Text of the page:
Lecturing the Russians doesn't work. If 70 years of communism wasn't proof enough of that, then it was provided again in Bremerhaven the other week when Russia staunchly opposed the creation of massive new marine protected areas around Antarctica despite a letter to President Putin from worthies such as James Cameron, Sir Richard Branson, Jean-Michel Cousteau and Sylvia Earle imploring him to support the creation of such things in the Ross Sea, one of the most pristine seas on Earth, and in Eastern Antarctica. Well, Russia didn't support them and I can't say I'm wholly surprised.
What does surprise me is the tone of disbelief adopted by some of the nations and NGOs involved in campaigning for Antarctic marine reserves at the Russians' curious position that all marine protected areas outside areas of national jurisdiction are illegal. Have they lost their sense of humour? As a veteran of climate change negotiations I am fully familiar with the old Russian bargaining ploy of inserting spurious scientific and legal arguments which take time to break down. They are telling us this is something they don't want to do and we have to listen very carefully to what they actually want if we want things to progress. The thing we, the nations who do want marine reserves around Antarctica, should do is find out what matters to them and try to deliver some of it instead of bleating incredulously. Perhaps it takes an old world person to point that out.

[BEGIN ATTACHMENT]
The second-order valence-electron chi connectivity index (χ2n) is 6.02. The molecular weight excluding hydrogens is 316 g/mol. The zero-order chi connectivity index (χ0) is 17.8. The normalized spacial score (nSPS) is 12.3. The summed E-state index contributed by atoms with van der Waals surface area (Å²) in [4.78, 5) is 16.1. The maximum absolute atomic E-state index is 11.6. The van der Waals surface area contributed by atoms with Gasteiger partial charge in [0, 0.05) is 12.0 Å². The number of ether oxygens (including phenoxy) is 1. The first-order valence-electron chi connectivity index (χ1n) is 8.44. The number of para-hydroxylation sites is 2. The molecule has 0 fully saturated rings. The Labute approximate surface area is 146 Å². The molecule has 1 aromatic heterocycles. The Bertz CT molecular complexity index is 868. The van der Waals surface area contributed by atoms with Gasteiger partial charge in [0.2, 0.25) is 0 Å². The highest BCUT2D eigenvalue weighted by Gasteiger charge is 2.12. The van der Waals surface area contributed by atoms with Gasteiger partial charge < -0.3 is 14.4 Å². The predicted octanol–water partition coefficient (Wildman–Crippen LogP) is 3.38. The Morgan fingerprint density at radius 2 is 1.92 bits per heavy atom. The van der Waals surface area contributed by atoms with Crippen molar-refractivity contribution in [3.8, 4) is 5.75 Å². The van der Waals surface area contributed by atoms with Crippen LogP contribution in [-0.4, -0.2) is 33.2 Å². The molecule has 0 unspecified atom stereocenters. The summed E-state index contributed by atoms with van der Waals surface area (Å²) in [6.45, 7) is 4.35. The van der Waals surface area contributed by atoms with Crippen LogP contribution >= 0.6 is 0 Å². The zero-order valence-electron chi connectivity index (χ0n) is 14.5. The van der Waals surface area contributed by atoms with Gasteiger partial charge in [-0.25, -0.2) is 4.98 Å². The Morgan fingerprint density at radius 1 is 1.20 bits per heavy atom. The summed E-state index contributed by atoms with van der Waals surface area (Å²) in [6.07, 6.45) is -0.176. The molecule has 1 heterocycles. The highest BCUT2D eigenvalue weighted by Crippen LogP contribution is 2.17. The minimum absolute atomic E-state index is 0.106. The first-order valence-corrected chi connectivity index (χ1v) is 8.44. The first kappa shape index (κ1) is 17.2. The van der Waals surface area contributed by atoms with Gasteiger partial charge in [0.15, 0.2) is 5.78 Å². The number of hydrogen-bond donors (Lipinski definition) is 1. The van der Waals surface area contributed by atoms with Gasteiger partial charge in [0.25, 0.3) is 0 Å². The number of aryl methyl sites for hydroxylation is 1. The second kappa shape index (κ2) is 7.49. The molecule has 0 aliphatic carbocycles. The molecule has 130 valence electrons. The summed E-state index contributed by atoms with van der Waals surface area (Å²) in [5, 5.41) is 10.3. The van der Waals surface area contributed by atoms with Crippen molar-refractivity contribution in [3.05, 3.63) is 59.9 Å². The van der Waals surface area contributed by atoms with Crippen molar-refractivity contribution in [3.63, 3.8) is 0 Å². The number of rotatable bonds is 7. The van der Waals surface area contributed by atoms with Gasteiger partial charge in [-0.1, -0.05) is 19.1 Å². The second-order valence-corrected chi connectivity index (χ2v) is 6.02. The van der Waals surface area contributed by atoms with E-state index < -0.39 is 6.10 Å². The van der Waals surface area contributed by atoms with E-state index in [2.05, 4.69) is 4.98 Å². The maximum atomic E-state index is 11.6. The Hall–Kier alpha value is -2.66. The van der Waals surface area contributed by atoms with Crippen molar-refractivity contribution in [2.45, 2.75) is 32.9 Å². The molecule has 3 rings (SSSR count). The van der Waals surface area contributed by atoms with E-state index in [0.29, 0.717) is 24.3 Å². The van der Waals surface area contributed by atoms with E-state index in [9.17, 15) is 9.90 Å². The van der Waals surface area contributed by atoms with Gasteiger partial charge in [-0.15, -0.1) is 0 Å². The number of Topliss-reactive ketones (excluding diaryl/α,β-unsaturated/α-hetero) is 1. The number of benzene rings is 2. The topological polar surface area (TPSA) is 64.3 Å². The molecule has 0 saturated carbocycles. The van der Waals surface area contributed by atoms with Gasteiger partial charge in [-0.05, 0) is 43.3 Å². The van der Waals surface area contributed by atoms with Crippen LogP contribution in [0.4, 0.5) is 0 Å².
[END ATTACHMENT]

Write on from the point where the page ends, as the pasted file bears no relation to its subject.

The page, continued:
The campaigners for Antarctic marine reserves are almost certainly right about the law - marine reserves can perfectly well be created by CCAMLR and have been before - but they have been diplomatically wrong from the outset. They are going to have to learn the lesson that telling recalcitrant fishing nations that something should happen - i.e. the US working up a proposal with one other nation, New Zealand and trying to impose it on all the other parties - does not necessarily make it happen, especially in a treaty that is based on consensus, such as that presided over by the Convention on the Conservation of Antarctic Marine Living Resources (CCAMLR) of which Russia is a founder member. You have to find reasons they might want to do it, too.
So the environmentalists are right to say that Russia's legal objections to marine reserves in international waters are poppycock.
After all Russia went along with the creation of the only marine protected area within the Antarctic convergence off the South Orkneys in 2012. But that isn't going to deal with the problem of dodgy diplomacy that has dogged the whole process of proposing the Ross Sea as a marine reserve. There has been an unfortunate sense that NGOs have been projecting American imperial power by other means and there has been too little consensus building from the start.
This summer was a disaster for those of us who want to see large marine reserves protecting the world's last marine wildernesses. We can only hope it is turned round quickly at the next meeting of CCAMLR in Hobart, Tasmania, this October. That will require talking to, rather than sounding off at, Russia. And anyone else proposing to create other marine reserves around Antarctica is likely to conclude that an approach which gets fishing nations involved early on stands a greater likelihood of success.